I’ve written at least 6-7 posts on this overall story & in a few of my earlier ones I deal in great detail w. the issues raised by the original Haaretz story, the fact that the IDF thumbed its nose at a Supreme Court ruling, & the fact that the very same Supreme Court & the justice system has done nothing to bring the IDF to heel in the aftermath of this. Yes, this is a very important story & yes it’s a shame it doesn’t attract a huge level of comment fr. readers here as well as not drawing more attention fr. Israeli or world media.

        I know for a fact that many are reading these posts who may not have followed this blog before this. But it’s not translating into anyone doing much of anything to make a dent in the problem. At least not yet.

        • Dana April 1, 2010, 11:26 AM

          Richard, I know you’ve written much to expose this issue from several angles, because I read them all, and am certainly glad to see that you’ve done so much to expose this sordidness of the way israel dealt with the entire affaire. I also understand that sometimes, just as in Watergate, the cover-up of illegality can garner more attention than the actual illegal act.

          Still, I just find myself wishing there would be some lawyerly-type person – or two – commenting on the way the IDF is, in effect, choosing to define itself as above the law in Israel. This is something we all know about (house demolitions, wall route, highway 443, etc) but there’s still a significant angle, IMO, that has not received much coverage, which goes to the fundamental question of what does it mean to a democracy when laws are simply ignored by the establishment and/or military. Can a country still be considered law-abiding just because it has courts which issue rulings? I am also especially interested in the parallels with what we see nowdays transpiring in the US and the way freedom of the press is curtailed by both hook and crook.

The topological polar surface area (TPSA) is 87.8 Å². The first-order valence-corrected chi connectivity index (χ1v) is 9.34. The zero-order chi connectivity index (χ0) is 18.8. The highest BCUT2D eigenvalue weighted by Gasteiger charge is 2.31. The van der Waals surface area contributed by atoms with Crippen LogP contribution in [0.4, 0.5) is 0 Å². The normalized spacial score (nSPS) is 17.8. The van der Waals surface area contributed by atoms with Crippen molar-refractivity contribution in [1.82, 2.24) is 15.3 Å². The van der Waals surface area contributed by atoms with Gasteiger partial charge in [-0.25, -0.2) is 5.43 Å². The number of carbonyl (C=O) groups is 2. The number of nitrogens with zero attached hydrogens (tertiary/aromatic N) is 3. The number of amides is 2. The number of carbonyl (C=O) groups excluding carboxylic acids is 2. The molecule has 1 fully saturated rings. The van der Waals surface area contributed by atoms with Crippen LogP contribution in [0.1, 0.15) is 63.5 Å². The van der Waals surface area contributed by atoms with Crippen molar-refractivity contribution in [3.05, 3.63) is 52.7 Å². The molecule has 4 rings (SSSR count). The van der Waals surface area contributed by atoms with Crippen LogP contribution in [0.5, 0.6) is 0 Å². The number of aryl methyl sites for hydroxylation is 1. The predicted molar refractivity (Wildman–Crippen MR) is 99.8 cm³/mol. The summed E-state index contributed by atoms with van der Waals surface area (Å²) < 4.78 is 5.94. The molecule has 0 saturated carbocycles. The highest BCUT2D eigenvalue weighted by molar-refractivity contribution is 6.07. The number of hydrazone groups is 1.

The Anat Kam affaire highlights some issues that should absolutely be disturbing to everyone who believes in the rule of law – whether in Israel or in America or in Britain. I will pass along the links to your posts to Glenn Greenwald – and hope others will do so too. The legal angle I would like to see covered in depth is definitely smack in the middle of his little pond.

          • Richard Silverstein April 1, 2010, 9:03 PM

            Thanks for that & yes all those issues are very important. That’s why I don’t concede Israel is a democracy in the usual sense of the term: partial democracy or truncated democracy or ethnocracy, but not democracy.

            I e mailed Glenn Greenwald about this story some time ago. He was one of many who never replied.

      • Gene Schulman April 1, 2010, 10:30 AM

        Dana, for an interesting take on terrorism, go to Jerome Slater: On the U.S. and Israel, and read his latest post Explaining Terrorism.

        jeromslater.com

  • Kalea April 1, 2010, 12:47 PM

    This story IS very important for this reason:

    Why target the IDF only for thumbing its nose at the rule of law? Will ranting and railing against the IDF solve the problem, when the problem is INHERENT in Zionist ideology?

    Just like the prosecution is using Kam to get the BIGGER FISH, so too, we should use the actions of Shin Bet or the IDF in this case to get to the BIGGER ISSUE, which is at the heart of this question: Why is the rule of law not really supreme in Israel, because it’s obvious to the entire world that it’s not?

    The problem is not restricted to the military; it is more widespread than that and there is a system or chain complicit in sustaining it. The reason it’s been “deliberately” ignored is because it rarely affects Israelis, except maybe for non-Jewish Israelis.

    So, the significance of this story goes way beyond this case and the parties involved, journalists vs the IDF, it’s real importance lies in the incompatibility of Zionism with the rule of law, and this is why this story should be kept on the front page.